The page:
HUNTER DROHOJOWSKA-PHILP:  So, who were some of the bigger artists showing at that gallery that time?

DOROTHY GOLDEEN:  Well, the basis of the gallery was in the local people that basically— Wanda Hansen had pulled out of [University of California] Davis, which included Robert Arneson and William T. Wiley, Roy De Forest, Joan Brown, people like that. Oh, well, Joan Brown, of course, wasn't from Davis, but some of the Davis people and some of the local people from the San Francisco Art Institute. But then later, we started bringing in people from New York. So we brought in people like Lynda Benglis, Jennifer Bartlett, Joel Shapiro. Um, we had some people coming from Europe and then, of course, we brought in people from Los Angeles: Chuck Arnoldi, Laddie Dill, and later the Texas people, James Surls from Chicago, Ed Paschke. [00:26:07] I mean we started bringing in the people who were prominent in their regions around the country, but we were trying—Diana used to like to go to New York a lot and discover what was going on and then bring it to San Francisco.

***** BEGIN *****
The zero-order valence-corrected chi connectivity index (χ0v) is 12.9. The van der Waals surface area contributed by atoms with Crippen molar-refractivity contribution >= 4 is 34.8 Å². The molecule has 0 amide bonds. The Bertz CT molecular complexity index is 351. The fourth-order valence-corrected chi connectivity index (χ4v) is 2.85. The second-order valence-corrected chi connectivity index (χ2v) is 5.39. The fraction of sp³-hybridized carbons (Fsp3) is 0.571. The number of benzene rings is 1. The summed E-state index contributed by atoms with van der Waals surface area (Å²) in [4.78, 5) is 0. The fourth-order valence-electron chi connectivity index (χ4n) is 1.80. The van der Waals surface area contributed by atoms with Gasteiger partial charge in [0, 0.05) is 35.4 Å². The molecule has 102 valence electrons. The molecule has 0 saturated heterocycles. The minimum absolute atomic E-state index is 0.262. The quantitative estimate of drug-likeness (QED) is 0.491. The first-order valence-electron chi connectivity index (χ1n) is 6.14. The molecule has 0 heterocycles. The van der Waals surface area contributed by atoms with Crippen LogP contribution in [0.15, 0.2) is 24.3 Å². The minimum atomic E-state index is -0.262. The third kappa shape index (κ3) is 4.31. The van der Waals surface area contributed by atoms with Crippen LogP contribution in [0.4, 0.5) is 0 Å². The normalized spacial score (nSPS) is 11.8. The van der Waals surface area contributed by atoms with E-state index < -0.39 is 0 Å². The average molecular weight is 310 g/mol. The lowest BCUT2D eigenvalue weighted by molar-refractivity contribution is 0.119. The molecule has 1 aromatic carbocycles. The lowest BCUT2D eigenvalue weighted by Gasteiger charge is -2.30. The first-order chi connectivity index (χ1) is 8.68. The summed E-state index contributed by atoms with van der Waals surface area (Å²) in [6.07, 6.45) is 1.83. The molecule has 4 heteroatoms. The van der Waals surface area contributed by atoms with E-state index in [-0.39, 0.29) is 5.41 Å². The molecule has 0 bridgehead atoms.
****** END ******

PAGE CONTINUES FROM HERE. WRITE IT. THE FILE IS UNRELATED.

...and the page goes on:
The problem was there was nobody to buy the work, and so one of the things that I did, I became the big salesperson. I mean Diana and Wanda, they were pretty much about lifestyle, about the artists, and about having an engaged sort of intellectual idea, but also because we needed to keep the doors open. And I became sort of the key salesperson, not sort of. It's not—I became a very big contributor to sales, and it wasn't that—it's just that I knew that's what we needed. I became so devoted to the entity, to the idea of it that the perpetuity of it became bigger than any person or anything. It was just that—it was like an idea that it should exist, that it needed to keep going, so—um. So, I went to the library and took out books to learn how to sell, how to close. [Laughs.] It was very conscious and specific. I became a really good salesperson and I would—that was it. I was the engine of it, and so later on when Wanda left the business, which was in about 1978, as I recall—I hope I got that right. I think that's right, yeah. Anyway, she left the business, and Diana who was very involved with pro bono work in the Art Institute and really never liked selling too much herself. She liked other parts of the gallery but not really the selling. So, she made me a deal, and I started working on commission and then I start making some good money because I was working on commission and [laughs] I was doing the selling. [00:28:06] I remember that before that one day, I was sitting with Wanda Hansen. I was sitting on the floor, and she was at her desk, and I was making $500 a month, and I didn't know how I was going live and wasn't sure if I could even afford to stay in the gallery business. I was really feeling kind of down about it, [laughs] and that was kind of funny because eventually things turned around. But there were some lean times in there, so anyway.